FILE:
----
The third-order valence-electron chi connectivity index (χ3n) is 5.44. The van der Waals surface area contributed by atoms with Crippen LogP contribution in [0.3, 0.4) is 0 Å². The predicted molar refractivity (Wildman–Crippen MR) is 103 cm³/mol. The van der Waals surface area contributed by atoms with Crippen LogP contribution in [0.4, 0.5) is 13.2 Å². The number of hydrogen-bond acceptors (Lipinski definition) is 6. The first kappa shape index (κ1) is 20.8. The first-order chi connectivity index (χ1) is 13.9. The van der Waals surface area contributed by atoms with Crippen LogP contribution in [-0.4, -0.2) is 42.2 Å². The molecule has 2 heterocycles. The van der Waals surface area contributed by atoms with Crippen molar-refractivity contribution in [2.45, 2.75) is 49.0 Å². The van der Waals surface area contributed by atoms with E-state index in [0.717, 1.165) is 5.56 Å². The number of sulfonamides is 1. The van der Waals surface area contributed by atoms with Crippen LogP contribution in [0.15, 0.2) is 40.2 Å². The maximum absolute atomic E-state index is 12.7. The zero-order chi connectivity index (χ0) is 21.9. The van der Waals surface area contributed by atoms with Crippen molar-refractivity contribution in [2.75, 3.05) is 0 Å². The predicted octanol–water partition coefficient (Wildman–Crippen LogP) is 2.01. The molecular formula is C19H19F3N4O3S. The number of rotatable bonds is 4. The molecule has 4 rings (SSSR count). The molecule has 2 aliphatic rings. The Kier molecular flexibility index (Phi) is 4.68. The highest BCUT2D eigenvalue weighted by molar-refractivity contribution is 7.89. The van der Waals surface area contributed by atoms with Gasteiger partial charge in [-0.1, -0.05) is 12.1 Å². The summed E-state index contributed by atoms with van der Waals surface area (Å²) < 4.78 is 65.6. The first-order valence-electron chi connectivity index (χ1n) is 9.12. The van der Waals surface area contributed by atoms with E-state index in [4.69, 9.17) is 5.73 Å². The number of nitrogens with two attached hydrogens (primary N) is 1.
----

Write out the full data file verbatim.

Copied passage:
The third-order valence-electron chi connectivity index (χ3n) is 5.44. The van der Waals surface area contributed by atoms with Crippen LogP contribution in [0.3, 0.4) is 0 Å². The predicted molar refractivity (Wildman–Crippen MR) is 103 cm³/mol. The van der Waals surface area contributed by atoms with Crippen LogP contribution in [0.4, 0.5) is 13.2 Å². The number of hydrogen-bond acceptors (Lipinski definition) is 6. The first kappa shape index (κ1) is 20.8. The first-order chi connectivity index (χ1) is 13.9. The van der Waals surface area contributed by atoms with Crippen LogP contribution in [-0.4, -0.2) is 42.2 Å². The molecule has 2 heterocycles. The van der Waals surface area contributed by atoms with Crippen molar-refractivity contribution in [2.45, 2.75) is 49.0 Å². The van der Waals surface area contributed by atoms with E-state index in [0.717, 1.165) is 5.56 Å². The number of sulfonamides is 1. The van der Waals surface area contributed by atoms with Crippen LogP contribution in [0.15, 0.2) is 40.2 Å². The maximum absolute atomic E-state index is 12.7. The zero-order chi connectivity index (χ0) is 21.9. The van der Waals surface area contributed by atoms with Crippen molar-refractivity contribution in [2.75, 3.05) is 0 Å². The predicted octanol–water partition coefficient (Wildman–Crippen LogP) is 2.01. The molecular formula is C19H19F3N4O3S. The number of rotatable bonds is 4. The molecule has 4 rings (SSSR count). The molecule has 2 aliphatic rings. The Kier molecular flexibility index (Phi) is 4.68. The highest BCUT2D eigenvalue weighted by molar-refractivity contribution is 7.89. The van der Waals surface area contributed by atoms with Gasteiger partial charge in [-0.1, -0.05) is 12.1 Å². The summed E-state index contributed by atoms with van der Waals surface area (Å²) < 4.78 is 65.6. The first-order valence-electron chi connectivity index (χ1n) is 9.12. The van der Waals surface area contributed by atoms with E-state index in [4.69, 9.17) is 5.73 Å². The number of nitrogens with two attached hydrogens (primary N) is 1.